This is all because the two of us didn't do anything in advance. Before leaving the kitchen, we set the rice cooker to get going, and ran to greet the guests. It was as if the food was high gourmet. Everyone had third helpings, and was raving about the food! There were other times when the mistakes would give us either over salted (meaning, you have to double the quantity of food, and add a bit of lemon), over cooked (add water, call it a soup), undercooked (sprinkle on just enough water to dampen, microwave until cooked through), or bland (liberally add in any sort of Chile sauce you can handle; Cholula is the best, because it has heat and lots of spices), or burned (gently pour out just exactly what's not burned, and don't scrape the bottom; soak the pot in water and soap; reseason the salvaged part to your liking, using some sort of BBQ sauce or such, which goes well with a smoky taste, then call it cajun).

These things happen to everyone, because that's the nature of the beast. The important thing is to avoid panicking, and work with it. I can't remember how many times I'd mix up the sugar for the salt, and sprinkle some in, and get very odd looks from my mother at the dinner table. We'd salvage it by adding some sour (tamarind, lemon, lime, what have you), and a bit of extra heat (cayenne, black pepper, ground chilly), and the actual salt itself. There's a reason that in my own home now, I refuse to use anything else but Turbinado sugar, and Kosher salt! Can't confuse those two, right? Here's a couple of ways to avoid disaster:

1. Until you're highly adept in the kitchen, don't let the dial go on anything higher than medium to start. That is, when you heat up oil, or pop spices, or do anything else that involves a naked pan + whatever you're adding, start at medium heat. This way, you'll understand how the pot reacts to the amount of oil you have in there. I generally start at medium when I'm in an unfamiliar kitchen for the same reason: I don't know how their cookware and stoves do things until I've gotten the hang of it. Sometimes, if the pots are very thin, and the stove is very hot, I'll mentally re-calibrate the dial. Medium is the new high, and so on.

2. Once your stove is above low heat, don't leave the room. I'm seriously not joking on this one. The reason is that the boiling point of water is 100ºC. Since water resists change in temperature very well, you can more or less count on the food in the pot staying at this temperature for the most part. However, once water has left, there is no compelling reason for the pot to remain at 100º. Instead, you'll see the temperature climb extremely rapidly, to the burning point. Soon, your smoke detector is screaming, and your family is coughing.

Just stay put. If the phone rings, or doorbell rings, and your stove is on high, turn the heat off, and handle those other things. It's better to come back to it, and pick up where you left off, rather than leave things a smoking mess. If you are an experienced cook, and are simmering a large pot of food over the lowest heat setting (such as when cooking beans, or making a Chile), feel free to cover the lid of the pot, and set a timer for about 30 minutes or so.

I use the timer in my microwave (press timer, set the amount of time you need it to time, then press timer again). I can then sit down with a book, or surf the internet for a while. I won't watch TV, because the sound of the TV will drown out the sound of the timer. When my timer goes off, I'll check on the food, and keep cooking, or set the timer for a bit longer, and relax. The point is that you don't have to babysit the kitchen the entire time you're cooking, if it's a long, slow-cooking food, but when you're in a hurry, be there to pay attention to what's going on.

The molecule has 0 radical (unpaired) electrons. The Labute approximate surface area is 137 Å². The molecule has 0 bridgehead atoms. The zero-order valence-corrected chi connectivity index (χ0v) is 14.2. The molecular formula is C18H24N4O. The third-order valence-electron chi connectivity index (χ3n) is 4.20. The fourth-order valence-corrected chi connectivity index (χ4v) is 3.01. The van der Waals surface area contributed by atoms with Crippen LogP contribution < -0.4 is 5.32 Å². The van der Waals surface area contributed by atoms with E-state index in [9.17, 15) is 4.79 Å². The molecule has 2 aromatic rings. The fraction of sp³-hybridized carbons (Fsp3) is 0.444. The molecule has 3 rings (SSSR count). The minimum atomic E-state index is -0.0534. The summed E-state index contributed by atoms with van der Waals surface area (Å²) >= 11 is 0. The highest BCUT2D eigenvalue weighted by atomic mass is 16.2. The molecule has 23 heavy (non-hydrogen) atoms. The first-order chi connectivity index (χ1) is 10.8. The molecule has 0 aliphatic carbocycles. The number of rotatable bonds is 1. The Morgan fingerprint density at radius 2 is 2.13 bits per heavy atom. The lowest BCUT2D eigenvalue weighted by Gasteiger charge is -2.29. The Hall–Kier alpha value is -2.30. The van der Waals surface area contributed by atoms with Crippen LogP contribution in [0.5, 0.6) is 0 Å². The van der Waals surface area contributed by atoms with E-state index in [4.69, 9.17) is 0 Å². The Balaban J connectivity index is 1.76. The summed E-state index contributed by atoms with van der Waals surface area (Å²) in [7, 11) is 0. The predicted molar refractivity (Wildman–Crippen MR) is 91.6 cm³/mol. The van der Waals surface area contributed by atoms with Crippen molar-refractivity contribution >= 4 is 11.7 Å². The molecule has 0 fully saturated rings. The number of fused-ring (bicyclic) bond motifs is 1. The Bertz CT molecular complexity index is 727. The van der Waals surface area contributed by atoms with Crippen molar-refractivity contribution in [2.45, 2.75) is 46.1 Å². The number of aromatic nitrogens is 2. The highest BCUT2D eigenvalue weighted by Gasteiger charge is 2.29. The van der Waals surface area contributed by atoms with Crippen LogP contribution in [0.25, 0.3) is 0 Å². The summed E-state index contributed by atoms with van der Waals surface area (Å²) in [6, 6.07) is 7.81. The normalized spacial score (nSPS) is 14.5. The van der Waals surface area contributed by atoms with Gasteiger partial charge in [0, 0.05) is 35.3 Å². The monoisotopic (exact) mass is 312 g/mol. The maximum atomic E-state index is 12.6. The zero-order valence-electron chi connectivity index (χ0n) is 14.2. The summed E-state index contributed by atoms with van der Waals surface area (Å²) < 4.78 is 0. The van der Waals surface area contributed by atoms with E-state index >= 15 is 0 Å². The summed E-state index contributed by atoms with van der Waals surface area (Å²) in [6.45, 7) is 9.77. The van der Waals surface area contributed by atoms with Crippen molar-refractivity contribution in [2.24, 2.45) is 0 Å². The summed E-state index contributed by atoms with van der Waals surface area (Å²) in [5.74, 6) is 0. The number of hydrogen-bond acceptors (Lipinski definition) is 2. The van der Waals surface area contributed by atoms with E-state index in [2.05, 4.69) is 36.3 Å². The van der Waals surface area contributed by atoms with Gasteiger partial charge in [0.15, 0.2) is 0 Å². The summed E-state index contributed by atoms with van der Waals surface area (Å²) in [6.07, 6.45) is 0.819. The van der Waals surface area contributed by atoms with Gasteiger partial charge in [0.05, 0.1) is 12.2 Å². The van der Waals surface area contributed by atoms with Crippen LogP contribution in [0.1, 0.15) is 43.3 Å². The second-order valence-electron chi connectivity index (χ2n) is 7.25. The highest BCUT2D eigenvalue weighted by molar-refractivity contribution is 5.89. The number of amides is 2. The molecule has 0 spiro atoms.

3. Use the built in timer for your oven. With the oven, we often forget that it's there, because it's enclosed, and doesn't really make itself known too much. Instead of risking that, just read the manual of your stove, and figure out how to set the timer. If you have lost your manual, type into Google "how to set oven timer for ________" with the brand name of your oven. Something is bound to show up!

4. Clearly label, in BIG letters, your spices. A simple piece of white paper, taped onto the jar, will do the trick. Why? Because sometimes, you can't find your glasses. Sometimes, you're in a rush, and don't look too closely at the white powdered spice (which is baking soda, not powder, or sugar, not salt), and you sprinkle some in, thinking that you'll be fine. The food comes out, and everyone looks confused.

5. Try to keep your spices and sauces in roughly the same place every time. Don't let people take it out of that spot, if you can help it. If you use ketchup in everything, it'll be a good idea to have it in the same spot in your fridge every time you need it, so that you don't have to go searching for it. Similarly, with your other spices, if you keep them in easy reach, you'll remember to use them, and you'll know where to find them. I don't let people take my salt or pepper out of the kitchen. Instead, I measure out enough for that meal, and keep it in a separate container on the table. This way, I won't have to go searching for my salt box the next time I need it. It'll be right there, where it's always sitting.

6. Before flipping on the stove, try to have most of everything waiting for you. That is, if the recipe calls for crushed garlic, a bag of green peas, some Mrs. Dash, and some oil, try to have those things all in one spot, relatively close by. In fact, open the bag of peas, crush the garlic, and have the jar of Mrs. Dash open before flipping on the stove. You'll thank yourself later when you're not fumbling around. These guidelines should give you an insurance policy against mess-ups in the future. It won't prevent them completely, but it'll certainly help avoid major disasters. Trust me when I say that even the most experienced chefs have disasters. We just make it work for us.

Finally, not a question, but thanks so much for imparting all this information and enthusiasm for healthy, natural, delicious, peaceful foods. Much appreciated, and I hope we can do it again sometime.
For sure! This was pretty much what I'm very much suited to, right? Glad you enjoyed it as much as I did.